All feature extraction was performed using Artificial Intelligence Kit software (A.K. software; GE Healthcare, China). A total of 369 texture features, including tumor size, shape, first-order statistics of descriptor values (e.g., histogram features) and high-order texture features (e.g., gray level co-occurrence matrix and gray level run length) were extracted from the ADC map.
Sixty-three patients were randomly selected as the training cohort to build the model, and the other 25 patients were included in the testing cohort to test the model (Figure 1). A two-step feature selection technique was used to reduce the dimensions. First, the Kolmogorov-Smirnov test was applied to examine the normality of the variable distribution. A t-test was used to determine whether the feature was significantly different between the two groups (benign and malignant) for normally distributed features; otherwise, the Mann-Whitney test was used. P-values less than 0.05 were considered statistically significant. Then, an inter-feature coefficient was used to eliminate high-dimensional feature redundancy, and |r|>0.9 was set as the cutoff for strong relationships.
Radiomic signature model
Logistic linear regression was performed via a linear combination of selected features weighted by their respective coefficients, using 10-fold cross-validation, and repeated 10 times, which resulted in the radiomic score (Rad score). The performance is expressed as the sensitivity, specificity and area under the receiver operating characteristic (ROC) curve (AUC).
Multivariable logistic regression analysis was conducted with the Rad score and the following clinicopathologic candidate predictors: sub-classification, ADC value and Ktrans value. A nomogram was built based on this multivariable logistic analysis in the training cohort to provide a quantitative tool to predict benignancy and malignancy. Decision curve analysis was used to measure the benefit of the radiomic signature.
All statistical analyses were performed using the RStudio Server (Version 1.0.143; RStudio, Inc., Boston, MA, USA). Kolmogorov-Smirnov test was applied to examine the normality of the variable distribution. A Student's t-test was used to determine whether the feature was significantly different between the two groups (benign and malignant) for normally distributed features; otherwise, the Mann-Whitney test was used. A significance threshold of P<0.05 was set. Spearman correlation test was used to eliminate high-dimensional feature redundancy, and |r|>0.9 was set as the cutoff for strong relationships. Logistic linear regression was performed to link the selected features. Multivariable logistic regression was represented as a nomogram. ROC and Decision curve was plotted to evaluate the diagnostic efficiency of the model.
A total of 88 patients with biopsy-proven breast disease were enrolled in this retrospective study. Of the 88 tumors, 36 were benign and 52 were malignant. Information for the malignant and benign cohorts is included in Table 1. The age and tumor size were not significantly different between the groups.The positive predictive values (PPVs) of the sub-classification of tumors as BI-RADS 4A, BI-RADS 4B and BI-RADS 4C were 16.7%, 59.6% and 75.9%, respectively. The sub-classifications were significantly different (P=0.002, Table 1) between the benign and malignant lesions. The AUC was 0.68, and the sensitivity and specificity for diagnosis were 76.7% and 43.1%, respectively (Figure 2).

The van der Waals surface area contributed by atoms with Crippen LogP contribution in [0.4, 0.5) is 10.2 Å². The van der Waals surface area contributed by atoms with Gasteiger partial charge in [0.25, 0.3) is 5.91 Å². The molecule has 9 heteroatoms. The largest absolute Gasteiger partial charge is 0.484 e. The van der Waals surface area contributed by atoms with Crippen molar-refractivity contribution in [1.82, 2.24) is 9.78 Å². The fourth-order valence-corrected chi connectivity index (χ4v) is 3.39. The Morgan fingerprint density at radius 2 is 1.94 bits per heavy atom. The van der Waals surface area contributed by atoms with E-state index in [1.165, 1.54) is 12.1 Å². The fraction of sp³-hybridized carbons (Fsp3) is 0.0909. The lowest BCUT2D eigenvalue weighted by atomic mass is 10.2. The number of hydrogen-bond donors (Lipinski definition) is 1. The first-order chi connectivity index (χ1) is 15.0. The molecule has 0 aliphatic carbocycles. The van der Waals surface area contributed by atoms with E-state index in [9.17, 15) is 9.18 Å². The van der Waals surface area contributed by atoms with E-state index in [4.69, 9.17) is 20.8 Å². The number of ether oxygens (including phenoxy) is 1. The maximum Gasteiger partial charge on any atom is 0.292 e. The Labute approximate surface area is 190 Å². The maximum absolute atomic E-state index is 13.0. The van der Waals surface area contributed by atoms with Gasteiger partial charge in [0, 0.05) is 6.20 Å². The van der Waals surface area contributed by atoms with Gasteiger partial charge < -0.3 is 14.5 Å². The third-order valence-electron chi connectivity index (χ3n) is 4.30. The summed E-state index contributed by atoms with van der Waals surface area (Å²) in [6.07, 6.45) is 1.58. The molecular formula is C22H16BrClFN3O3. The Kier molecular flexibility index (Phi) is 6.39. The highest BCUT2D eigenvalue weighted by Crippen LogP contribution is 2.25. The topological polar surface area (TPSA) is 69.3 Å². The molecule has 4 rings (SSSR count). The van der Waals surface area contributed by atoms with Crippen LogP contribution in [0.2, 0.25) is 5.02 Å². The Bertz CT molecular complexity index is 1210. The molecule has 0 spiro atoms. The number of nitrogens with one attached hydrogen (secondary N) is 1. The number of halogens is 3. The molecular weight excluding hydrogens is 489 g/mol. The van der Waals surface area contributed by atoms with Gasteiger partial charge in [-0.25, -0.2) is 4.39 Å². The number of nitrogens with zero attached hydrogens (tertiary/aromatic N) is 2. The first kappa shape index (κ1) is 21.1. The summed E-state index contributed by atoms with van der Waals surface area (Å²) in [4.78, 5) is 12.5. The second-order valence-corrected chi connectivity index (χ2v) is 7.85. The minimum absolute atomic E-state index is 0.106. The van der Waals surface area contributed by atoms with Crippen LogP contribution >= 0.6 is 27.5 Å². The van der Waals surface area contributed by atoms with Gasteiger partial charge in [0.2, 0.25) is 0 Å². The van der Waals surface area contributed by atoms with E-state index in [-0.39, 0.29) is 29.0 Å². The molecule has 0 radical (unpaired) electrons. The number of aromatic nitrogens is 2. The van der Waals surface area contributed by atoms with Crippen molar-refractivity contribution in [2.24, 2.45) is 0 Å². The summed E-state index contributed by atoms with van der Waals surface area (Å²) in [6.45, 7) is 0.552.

ADC value was significantly different (P<0.001,Table 1) between the benign [(1,233.5±191.0)×10–6 mm2/s] and malignant lesions [(1,035.0±120.5)×10–6 mm2/s]. The AUC was 0.73, and the sensitivity and specificity for diagnosis were 88.5% and 55.6%, respectively (Figure 2).
The Ktrans value was significantly different (P=0.032, Table 1) between the benign group [1.14 (0.49, 2.22) min–1] and malignant group [1.91 (0.85, 3.08) min–1]. The AUC was 0.64, and the sensitivity and specificity for diagnosis were 59.6% and 66.7%, respectively (Figure 2).
A total of 396 radiomic features were extracted by the A.K. software. In total, 252 features were significantly different between the two groups according to the Mann-Whitney test. After spearman analysis using |r|=0.9, five features were retained for development of the logistic regression model (Table 2). The logistic regression model was trained with 10-fold cross-validation repeated 10 times, resulting in 80.0% (95% confidence interval, 59.3% to 93.2%) accuracy. When the cut-off value was 0.45, the AUC was 0.79, the sensitivity was 81.3%, and the specificity was 77.8% (Figure 2).
Multivariable logistic regression analysis was conducted with the Rad score, sub-classification, ADC value and Ktrans value, which were represented as a nomogram to provide a quantitative and predictive tool (Figure 3).
The decision curve analysis for the nomogram and that for the model without Rad score is presented in Figure 4. The decision curve showed that if the threshold probability of a patient or doctor is approximately 30%, using the radiomic nomogram in the current study to predict breast cancer adds more benefit than the treat-all-patients scheme or the treat-none scheme. For example, if the personal threshold probability of a patient is 60% (i.e., the patient will opt for treatment if their probability of cancer is 60%), then the net benefit is approximately 0.265 when using the radiomic nomogram to determine whether to undergo treatment, resulting in an added benefit over the treat-all scheme or the treat-none scheme. The net benefit was comparable, with several overlaps, for the radiomic nomogram (yellow model) and the model that integrated the ADC, Ktrans and sub-classification (purple model).